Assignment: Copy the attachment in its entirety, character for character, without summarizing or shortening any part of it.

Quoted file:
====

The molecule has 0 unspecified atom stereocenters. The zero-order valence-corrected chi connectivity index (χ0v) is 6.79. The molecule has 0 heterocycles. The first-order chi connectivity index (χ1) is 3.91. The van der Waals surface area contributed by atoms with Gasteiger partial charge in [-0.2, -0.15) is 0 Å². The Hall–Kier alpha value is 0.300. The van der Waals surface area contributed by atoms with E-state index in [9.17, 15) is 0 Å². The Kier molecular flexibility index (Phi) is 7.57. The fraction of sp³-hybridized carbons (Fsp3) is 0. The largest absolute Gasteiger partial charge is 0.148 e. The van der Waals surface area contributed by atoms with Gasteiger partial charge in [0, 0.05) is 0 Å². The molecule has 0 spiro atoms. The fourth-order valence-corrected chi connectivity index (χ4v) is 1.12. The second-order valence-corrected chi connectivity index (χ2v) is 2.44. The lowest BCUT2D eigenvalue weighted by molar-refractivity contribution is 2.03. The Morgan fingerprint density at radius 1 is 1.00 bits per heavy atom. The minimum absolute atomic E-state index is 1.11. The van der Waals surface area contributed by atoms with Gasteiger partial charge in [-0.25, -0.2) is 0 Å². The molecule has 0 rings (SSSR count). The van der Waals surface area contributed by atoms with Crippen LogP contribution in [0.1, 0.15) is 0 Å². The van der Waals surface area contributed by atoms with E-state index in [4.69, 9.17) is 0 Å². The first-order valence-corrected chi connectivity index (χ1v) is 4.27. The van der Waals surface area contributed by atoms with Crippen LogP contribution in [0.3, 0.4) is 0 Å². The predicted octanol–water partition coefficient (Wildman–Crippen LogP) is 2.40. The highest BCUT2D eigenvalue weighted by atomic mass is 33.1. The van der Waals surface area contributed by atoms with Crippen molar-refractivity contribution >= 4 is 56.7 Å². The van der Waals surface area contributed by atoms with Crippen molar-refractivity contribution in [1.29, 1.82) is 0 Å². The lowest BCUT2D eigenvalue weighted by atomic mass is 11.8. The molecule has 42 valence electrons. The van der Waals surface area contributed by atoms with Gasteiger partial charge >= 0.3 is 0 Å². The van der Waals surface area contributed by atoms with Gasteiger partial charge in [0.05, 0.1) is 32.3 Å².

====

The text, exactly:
The molecule has 0 unspecified atom stereocenters. The zero-order valence-corrected chi connectivity index (χ0v) is 6.79. The molecule has 0 heterocycles. The first-order chi connectivity index (χ1) is 3.91. The van der Waals surface area contributed by atoms with Gasteiger partial charge in [-0.2, -0.15) is 0 Å². The Hall–Kier alpha value is 0.300. The van der Waals surface area contributed by atoms with E-state index in [9.17, 15) is 0 Å². The Kier molecular flexibility index (Phi) is 7.57. The fraction of sp³-hybridized carbons (Fsp3) is 0. The largest absolute Gasteiger partial charge is 0.148 e. The van der Waals surface area contributed by atoms with Gasteiger partial charge in [0, 0.05) is 0 Å². The molecule has 0 spiro atoms. The fourth-order valence-corrected chi connectivity index (χ4v) is 1.12. The second-order valence-corrected chi connectivity index (χ2v) is 2.44. The lowest BCUT2D eigenvalue weighted by molar-refractivity contribution is 2.03. The Morgan fingerprint density at radius 1 is 1.00 bits per heavy atom. The minimum absolute atomic E-state index is 1.11. The van der Waals surface area contributed by atoms with Gasteiger partial charge in [-0.25, -0.2) is 0 Å². The molecule has 0 rings (SSSR count). The van der Waals surface area contributed by atoms with Crippen LogP contribution in [0.1, 0.15) is 0 Å². The van der Waals surface area contributed by atoms with E-state index in [4.69, 9.17) is 0 Å². The first-order valence-corrected chi connectivity index (χ1v) is 4.27. The van der Waals surface area contributed by atoms with Crippen LogP contribution in [0.3, 0.4) is 0 Å². The predicted octanol–water partition coefficient (Wildman–Crippen LogP) is 2.40. The highest BCUT2D eigenvalue weighted by atomic mass is 33.1. The van der Waals surface area contributed by atoms with Crippen molar-refractivity contribution >= 4 is 56.7 Å². The van der Waals surface area contributed by atoms with Crippen molar-refractivity contribution in [1.29, 1.82) is 0 Å². The lowest BCUT2D eigenvalue weighted by atomic mass is 11.8. The molecule has 42 valence electrons. The van der Waals surface area contributed by atoms with Gasteiger partial charge >= 0.3 is 0 Å². The van der Waals surface area contributed by atoms with Gasteiger partial charge in [0.05, 0.1) is 32.3 Å².